In order to solve the aforementioned problems, the present inventors have focused attention on the fact that the silane coupling agent is widely used for improving performance of a composite material containing an organic polymer and an inorganic and/or metal material and intensively exerted studies thereon. The silane coupling agent is represented by the general formula Z-SiY3 in which Z represents a reactive organic functional group illustrated by an amino group, an epoxy group, a vinyl group, a methacryl group or a mercapto group; and Y represents a hydrolyzable group illustrated by an alkoxy group. An action mechanism of the silane coupling agent is described below. The hydrolyzable group Y, for example, an alkoxy group, reacts with water to produce a silanol group which is, then, bonded to a hydroxy group in a surface of the inorganic material. On the other hand, the reactive organic functional group Z, for example, an amino group, reacts with the organic polymer such that the two groups are chemically bonded to each other. That is, the silane coupling agent acts as an intermediary between the inorganic material and the organic material, to thereby effectuate enhancement of physical strength, enhancement of the affinity of the inorganic material to the organic resin, suppression of reduction of physical strength under the condition of high temperature and high humidity, and so on. By utilizing such characteristics of the silane coupling agent as described above, the present inventors have exerted intensive studies aiming for development of a binder useful for the paper base material which is generally formed by organic materials such as natural pulp fibers or organic synthetic fibers and inorganic materials such as diatom earth and, as a result, have found that it is extremely effective in solving these problems to use a binder in which a hydrolyzed solution of a specified silane coupling agent and a resol-type phenol resin, to thereby accomplish the present invention.

According to a first aspect of the present invention, there is provided a wet friction material, comprising: a paper base material; and a binder,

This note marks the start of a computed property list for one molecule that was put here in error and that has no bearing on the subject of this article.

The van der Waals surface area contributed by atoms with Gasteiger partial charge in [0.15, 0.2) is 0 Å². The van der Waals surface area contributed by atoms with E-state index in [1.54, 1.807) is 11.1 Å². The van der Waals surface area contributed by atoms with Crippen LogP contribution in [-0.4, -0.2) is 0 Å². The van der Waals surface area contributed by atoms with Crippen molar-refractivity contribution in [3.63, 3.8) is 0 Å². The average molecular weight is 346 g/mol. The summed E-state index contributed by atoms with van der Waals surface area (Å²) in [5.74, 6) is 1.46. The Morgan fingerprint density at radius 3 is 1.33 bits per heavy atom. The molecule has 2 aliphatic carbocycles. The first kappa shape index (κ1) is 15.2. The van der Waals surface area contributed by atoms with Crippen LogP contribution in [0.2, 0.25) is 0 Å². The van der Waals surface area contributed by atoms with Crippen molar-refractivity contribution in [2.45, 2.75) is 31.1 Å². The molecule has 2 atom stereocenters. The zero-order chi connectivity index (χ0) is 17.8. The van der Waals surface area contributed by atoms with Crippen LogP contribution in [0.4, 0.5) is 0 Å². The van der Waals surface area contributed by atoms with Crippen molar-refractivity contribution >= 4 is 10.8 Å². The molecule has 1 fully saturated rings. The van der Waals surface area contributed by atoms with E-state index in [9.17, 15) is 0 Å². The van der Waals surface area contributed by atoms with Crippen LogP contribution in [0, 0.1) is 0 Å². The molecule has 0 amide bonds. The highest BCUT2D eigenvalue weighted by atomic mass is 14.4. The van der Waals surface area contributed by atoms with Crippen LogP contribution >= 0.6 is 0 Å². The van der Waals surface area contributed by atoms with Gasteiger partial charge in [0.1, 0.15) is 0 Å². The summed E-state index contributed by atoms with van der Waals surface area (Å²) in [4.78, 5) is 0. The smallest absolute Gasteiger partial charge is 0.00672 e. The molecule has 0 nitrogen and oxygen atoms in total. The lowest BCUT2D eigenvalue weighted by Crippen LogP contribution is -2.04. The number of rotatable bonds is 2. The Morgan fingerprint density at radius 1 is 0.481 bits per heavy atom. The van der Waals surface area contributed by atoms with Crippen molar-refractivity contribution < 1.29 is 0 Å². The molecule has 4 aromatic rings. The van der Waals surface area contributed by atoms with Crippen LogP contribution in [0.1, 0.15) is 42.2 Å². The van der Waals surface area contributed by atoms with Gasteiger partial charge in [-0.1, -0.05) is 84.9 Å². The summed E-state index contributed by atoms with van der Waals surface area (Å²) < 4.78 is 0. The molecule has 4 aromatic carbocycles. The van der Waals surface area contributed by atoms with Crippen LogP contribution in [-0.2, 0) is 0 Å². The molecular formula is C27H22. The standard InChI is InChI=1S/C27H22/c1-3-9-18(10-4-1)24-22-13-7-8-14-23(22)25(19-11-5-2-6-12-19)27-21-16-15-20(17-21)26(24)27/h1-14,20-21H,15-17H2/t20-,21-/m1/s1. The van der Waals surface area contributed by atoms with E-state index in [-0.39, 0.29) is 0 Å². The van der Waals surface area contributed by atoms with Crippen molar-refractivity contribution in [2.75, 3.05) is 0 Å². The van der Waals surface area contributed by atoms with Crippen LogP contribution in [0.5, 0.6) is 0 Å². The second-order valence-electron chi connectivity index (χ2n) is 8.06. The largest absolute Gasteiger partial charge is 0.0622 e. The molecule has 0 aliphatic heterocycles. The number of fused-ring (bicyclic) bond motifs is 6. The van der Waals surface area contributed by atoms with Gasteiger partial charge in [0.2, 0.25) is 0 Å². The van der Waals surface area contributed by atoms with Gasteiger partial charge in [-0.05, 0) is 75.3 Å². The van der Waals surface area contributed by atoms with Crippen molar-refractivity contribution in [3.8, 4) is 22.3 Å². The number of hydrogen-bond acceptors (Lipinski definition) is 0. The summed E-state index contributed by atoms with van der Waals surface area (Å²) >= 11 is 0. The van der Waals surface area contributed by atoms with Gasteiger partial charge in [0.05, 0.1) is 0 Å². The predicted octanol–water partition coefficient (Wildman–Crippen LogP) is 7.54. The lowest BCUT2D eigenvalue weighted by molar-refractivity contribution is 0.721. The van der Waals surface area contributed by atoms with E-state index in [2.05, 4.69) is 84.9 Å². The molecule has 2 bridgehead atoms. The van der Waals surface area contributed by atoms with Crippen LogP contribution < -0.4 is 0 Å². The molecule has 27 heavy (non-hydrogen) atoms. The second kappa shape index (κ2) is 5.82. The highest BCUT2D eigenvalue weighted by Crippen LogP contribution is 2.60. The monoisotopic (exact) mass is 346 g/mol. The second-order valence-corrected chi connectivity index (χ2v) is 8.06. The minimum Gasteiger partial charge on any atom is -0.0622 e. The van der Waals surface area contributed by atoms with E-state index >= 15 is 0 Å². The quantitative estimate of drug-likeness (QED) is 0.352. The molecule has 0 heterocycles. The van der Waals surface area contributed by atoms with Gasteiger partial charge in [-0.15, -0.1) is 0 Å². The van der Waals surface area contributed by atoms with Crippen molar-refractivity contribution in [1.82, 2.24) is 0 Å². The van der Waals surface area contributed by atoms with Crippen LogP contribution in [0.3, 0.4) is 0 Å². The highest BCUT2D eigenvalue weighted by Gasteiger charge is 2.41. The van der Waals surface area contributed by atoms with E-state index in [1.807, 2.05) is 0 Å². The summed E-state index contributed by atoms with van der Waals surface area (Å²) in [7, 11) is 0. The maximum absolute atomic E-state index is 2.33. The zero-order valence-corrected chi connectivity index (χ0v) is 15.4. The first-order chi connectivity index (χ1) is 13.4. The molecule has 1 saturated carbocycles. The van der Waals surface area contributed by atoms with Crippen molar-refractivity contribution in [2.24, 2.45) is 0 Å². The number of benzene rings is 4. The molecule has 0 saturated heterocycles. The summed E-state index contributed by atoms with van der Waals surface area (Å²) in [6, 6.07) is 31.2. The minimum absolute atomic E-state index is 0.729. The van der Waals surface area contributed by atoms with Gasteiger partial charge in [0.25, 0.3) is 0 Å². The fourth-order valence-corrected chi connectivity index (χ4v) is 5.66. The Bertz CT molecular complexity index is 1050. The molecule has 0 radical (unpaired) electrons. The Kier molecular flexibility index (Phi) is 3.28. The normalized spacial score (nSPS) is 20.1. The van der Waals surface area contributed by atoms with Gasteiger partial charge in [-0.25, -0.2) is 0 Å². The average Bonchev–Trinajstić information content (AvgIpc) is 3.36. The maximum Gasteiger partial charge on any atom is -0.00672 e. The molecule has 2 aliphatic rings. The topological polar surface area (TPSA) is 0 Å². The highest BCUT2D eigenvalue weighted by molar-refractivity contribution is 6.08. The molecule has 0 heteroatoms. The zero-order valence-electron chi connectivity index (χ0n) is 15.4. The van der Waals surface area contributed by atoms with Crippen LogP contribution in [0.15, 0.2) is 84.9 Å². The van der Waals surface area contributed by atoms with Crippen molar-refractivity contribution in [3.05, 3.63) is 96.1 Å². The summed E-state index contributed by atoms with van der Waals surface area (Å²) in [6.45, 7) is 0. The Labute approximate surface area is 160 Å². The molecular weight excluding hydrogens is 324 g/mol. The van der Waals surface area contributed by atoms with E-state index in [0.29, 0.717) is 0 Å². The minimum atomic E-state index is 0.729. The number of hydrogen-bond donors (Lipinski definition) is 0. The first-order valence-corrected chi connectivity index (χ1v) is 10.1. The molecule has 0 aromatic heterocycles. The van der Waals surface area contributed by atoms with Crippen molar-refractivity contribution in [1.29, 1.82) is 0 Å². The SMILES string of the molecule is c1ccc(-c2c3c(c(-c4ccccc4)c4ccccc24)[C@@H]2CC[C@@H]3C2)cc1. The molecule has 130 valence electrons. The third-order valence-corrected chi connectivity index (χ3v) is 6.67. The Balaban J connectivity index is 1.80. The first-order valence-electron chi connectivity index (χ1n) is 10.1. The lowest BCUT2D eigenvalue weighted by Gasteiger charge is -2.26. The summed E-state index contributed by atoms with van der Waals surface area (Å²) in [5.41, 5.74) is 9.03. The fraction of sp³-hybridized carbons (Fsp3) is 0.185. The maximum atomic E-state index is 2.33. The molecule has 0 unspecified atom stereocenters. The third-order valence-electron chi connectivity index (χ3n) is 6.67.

• wherein the binder comprises a cured material of a liquid resin composition obtained by mixing:
      • a hydrolyzed solution of a silane coupling agent represented by the following formula (1); and
      • a resol-type phenol resin,
    • wherein a weight ratio (S/R) between respective non-volatile components of the hydrolyzed solution (S) of the silane coupling agent and the resol-type phenol resin (R) is in a range of from 80/20 to 20/80:
      (X)(R1)nSi(OR2)3−n  (1),
    • wherein X represents an alkylamino group having a primary amine at a terminal;
    • R1 and R2 each represents an alkyl group having from 1 to 3 carbon atoms; and
    • n represents an integer of 0 or 1.

According to a second aspect of the present invention, as set forth in the first aspect of the present invention, it is preferable that the hydrolyzed solution of the silane coupling agent contains water with an amount not smaller than the amount permitting hydrolyzing for half numbers of hydrolyzable groups contained in the silane coupling agent but not larger than three times as much as the amount permitting hydrolyzing for all the number of hydrolyzable groups contained in the silane coupling agent.

According to a second aspect of the present invention, as set forth in the first aspect of the present invention, it is preferable that the resol-type phenol resin is a resin which has a number average molecular weight of from 150 to 400 and is obtained by blending any one of phenols (P) and any one of aldehydes (A) at a molar ratio (A/P) of from 0.8 to 1.4.